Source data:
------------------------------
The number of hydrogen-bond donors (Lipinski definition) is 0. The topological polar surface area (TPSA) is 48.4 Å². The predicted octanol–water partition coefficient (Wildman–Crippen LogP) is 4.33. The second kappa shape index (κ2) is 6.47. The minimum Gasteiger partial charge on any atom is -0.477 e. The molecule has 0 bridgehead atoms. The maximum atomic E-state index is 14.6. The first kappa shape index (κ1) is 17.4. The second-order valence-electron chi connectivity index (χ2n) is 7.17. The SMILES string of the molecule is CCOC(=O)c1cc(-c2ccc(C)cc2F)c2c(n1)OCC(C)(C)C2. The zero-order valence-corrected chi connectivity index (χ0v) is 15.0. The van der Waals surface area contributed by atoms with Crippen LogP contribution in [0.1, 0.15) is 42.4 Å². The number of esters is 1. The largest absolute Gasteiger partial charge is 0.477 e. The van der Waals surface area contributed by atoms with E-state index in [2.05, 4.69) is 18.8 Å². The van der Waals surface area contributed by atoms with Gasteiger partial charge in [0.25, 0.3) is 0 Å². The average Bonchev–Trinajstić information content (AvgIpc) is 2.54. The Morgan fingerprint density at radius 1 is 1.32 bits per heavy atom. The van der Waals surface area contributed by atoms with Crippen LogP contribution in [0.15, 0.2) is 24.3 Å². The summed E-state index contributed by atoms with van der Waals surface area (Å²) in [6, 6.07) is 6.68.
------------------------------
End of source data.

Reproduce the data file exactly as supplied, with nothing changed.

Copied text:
The number of hydrogen-bond donors (Lipinski definition) is 0. The topological polar surface area (TPSA) is 48.4 Å². The predicted octanol–water partition coefficient (Wildman–Crippen LogP) is 4.33. The second kappa shape index (κ2) is 6.47. The minimum Gasteiger partial charge on any atom is -0.477 e. The molecule has 0 bridgehead atoms. The maximum atomic E-state index is 14.6. The first kappa shape index (κ1) is 17.4. The second-order valence-electron chi connectivity index (χ2n) is 7.17. The SMILES string of the molecule is CCOC(=O)c1cc(-c2ccc(C)cc2F)c2c(n1)OCC(C)(C)C2. The zero-order valence-corrected chi connectivity index (χ0v) is 15.0. The van der Waals surface area contributed by atoms with Crippen LogP contribution in [0.1, 0.15) is 42.4 Å². The number of esters is 1. The largest absolute Gasteiger partial charge is 0.477 e. The van der Waals surface area contributed by atoms with E-state index in [2.05, 4.69) is 18.8 Å². The van der Waals surface area contributed by atoms with Gasteiger partial charge in [0.25, 0.3) is 0 Å². The average Bonchev–Trinajstić information content (AvgIpc) is 2.54. The Morgan fingerprint density at radius 1 is 1.32 bits per heavy atom. The van der Waals surface area contributed by atoms with Crippen LogP contribution in [0.15, 0.2) is 24.3 Å². The summed E-state index contributed by atoms with van der Waals surface area (Å²) in [6, 6.07) is 6.68.